Executive Director of The Games Institute
In addition to directing The Games Institute, Neil Randall has also earned large grants for The Interactive and Multi-Modal Research Syndicate (IMMERSe) and the Waterloo Game Analysis and Monitoring Environment (WatGAME). He is the Faculty Advisor to the Games Institute's First Person Scholar.
Professor Mehlenbacher is an Ontario Early Researcher Award holder who specializes in science communication, citizen science, and expertise in multidisciplinary teams.
Dr. Aynur Kadir’s research focuses on practices and theories of design and the study of interactive multimedia in the humanities, ethnographic practices, and museum curation.
Dr. Ben Feng’s research interests include mathematical modelling of complex real-life systems, computer experiment design and analysis, and Monte Carlo simulations.
Dr. Feng is particularly interested in the intersections of these fields such as experiment designs, statistical analysis of computer simulations, efficient simulation procedures for risk management, etc. While with a methodological emphasis, Dr. Feng is very keen on conducting research that can make an impact in practical applications.
Ben’s background is in visual neuroscience and his research interests relate to the development and plasticity of human visual brain areas.
Dr. Brad Mehlenbacher is an Associate Professor of Rhetoric and Communication in the Department of English Language & Literature at the University of Waterloo.
Brianna Wiens is a Lecturer in Communication Arts at the University of Waterloo, Co-Convener of the Q Collaborative, and a Doctoral Candidate in the joint program in Communication and Culture at York University with Ryerson University. Her research explores and applies intersectional feminist philosophy and practice as a form of techné to consider potentials of queer and feminist technologies for digital activisms.
Chrysanne Di Marco has been a member of the Artificial Intelligence Group since 1990. She is also project leader of the HealthDoc project, which works to develop natural language generation systems for producing multimedia health information tailored to medical conditions and patient characteristics.
Colin Ellard is a psychologist researching neuroscience. His interests include how the organization and appearance of natural and built spaces affects movement, wayfinding, emotion, and physiology. He directs the Urban Realities Lab at the University of Waterloo.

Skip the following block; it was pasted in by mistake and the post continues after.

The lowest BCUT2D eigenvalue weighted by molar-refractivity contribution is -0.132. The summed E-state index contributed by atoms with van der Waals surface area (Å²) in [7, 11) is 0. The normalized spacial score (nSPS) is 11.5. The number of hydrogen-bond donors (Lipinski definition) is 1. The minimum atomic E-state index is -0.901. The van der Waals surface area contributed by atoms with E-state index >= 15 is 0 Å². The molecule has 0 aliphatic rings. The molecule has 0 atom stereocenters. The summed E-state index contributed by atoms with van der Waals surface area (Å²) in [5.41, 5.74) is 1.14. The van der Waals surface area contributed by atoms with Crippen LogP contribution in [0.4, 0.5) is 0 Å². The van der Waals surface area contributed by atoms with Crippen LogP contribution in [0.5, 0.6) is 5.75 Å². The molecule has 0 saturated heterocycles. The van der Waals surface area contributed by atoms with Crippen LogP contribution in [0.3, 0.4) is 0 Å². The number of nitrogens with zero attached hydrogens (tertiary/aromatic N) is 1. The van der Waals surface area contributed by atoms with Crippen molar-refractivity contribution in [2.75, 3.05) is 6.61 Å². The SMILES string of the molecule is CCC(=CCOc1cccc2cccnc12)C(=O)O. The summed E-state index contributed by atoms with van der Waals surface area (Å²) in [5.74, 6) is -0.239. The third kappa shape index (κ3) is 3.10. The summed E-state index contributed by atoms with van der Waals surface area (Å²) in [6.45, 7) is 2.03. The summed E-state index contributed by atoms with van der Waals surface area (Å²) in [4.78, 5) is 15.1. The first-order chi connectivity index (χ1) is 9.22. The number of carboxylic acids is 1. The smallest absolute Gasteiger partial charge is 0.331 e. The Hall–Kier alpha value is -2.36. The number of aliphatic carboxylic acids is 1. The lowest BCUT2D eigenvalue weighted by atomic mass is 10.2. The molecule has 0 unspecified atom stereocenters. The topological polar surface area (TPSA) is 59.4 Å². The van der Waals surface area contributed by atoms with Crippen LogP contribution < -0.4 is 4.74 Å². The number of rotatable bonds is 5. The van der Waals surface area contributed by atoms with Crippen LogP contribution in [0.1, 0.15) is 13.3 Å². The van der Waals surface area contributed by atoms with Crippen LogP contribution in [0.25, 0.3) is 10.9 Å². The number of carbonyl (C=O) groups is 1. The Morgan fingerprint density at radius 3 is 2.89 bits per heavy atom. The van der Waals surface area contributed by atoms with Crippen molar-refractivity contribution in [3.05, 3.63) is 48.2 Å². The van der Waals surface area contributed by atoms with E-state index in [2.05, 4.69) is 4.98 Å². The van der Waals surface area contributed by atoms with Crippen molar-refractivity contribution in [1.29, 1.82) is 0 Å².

"My work primarily focuses on the domestic art of the Hellenistic period (323-31 BCE) – the kinds of sculptures, paintings and mosaics people would have had in their homes. I am also interested in how these people understood their art and so have an interest in ancient aesthetic theory. More broadly I work on the art, especially the sculpture, and the culture of the Hellenistic period. I am also very interested in the intersections of ancient art, video games and pedagogy."
Professor Kaplan studies the application of computer graphics in art, illustration, ornamentation, and design. This research area is rooted in computer graphics, but involves forays into art (to study historical sources) classical and computational geometry (to develop mathematical and computational models of ornament), and computer-aided design and manufacturing.
Ed Lank is an associate professor in the Cheriton School of Computer Science at the University of Waterloo. His research is in the area of Human-Computer Interaction (HCI).
Edith Law is an Assistant Professor at the David R. Cheriton School of Computer Science at the University of Waterloo. Her research focuses on interaction techniques and incentive mechanisms for volunteer-based human computation systems, and how these systems can address problems in Science and Public Health. She is also part of the Human Computer Interaction Lab.
Professor Fue-Sang Lien has over 20 years of research experience in Computational Fluid Dynamics (CFD) and Turbulance Modelling.
Gerald Voorhees is an Assistant Professor in the Department Communication Arts at the University of Waterloo. His research is on games and new media as sites for the construction and contestation of identity and culture, and he has edited books on masculinities in games, feminism in play, role-playing games, and first-person shooter games.
Ian Milligan is a digital and Canadian historian. He’s currently exploring how historians can fruitfully use web archives and other large digital repositories.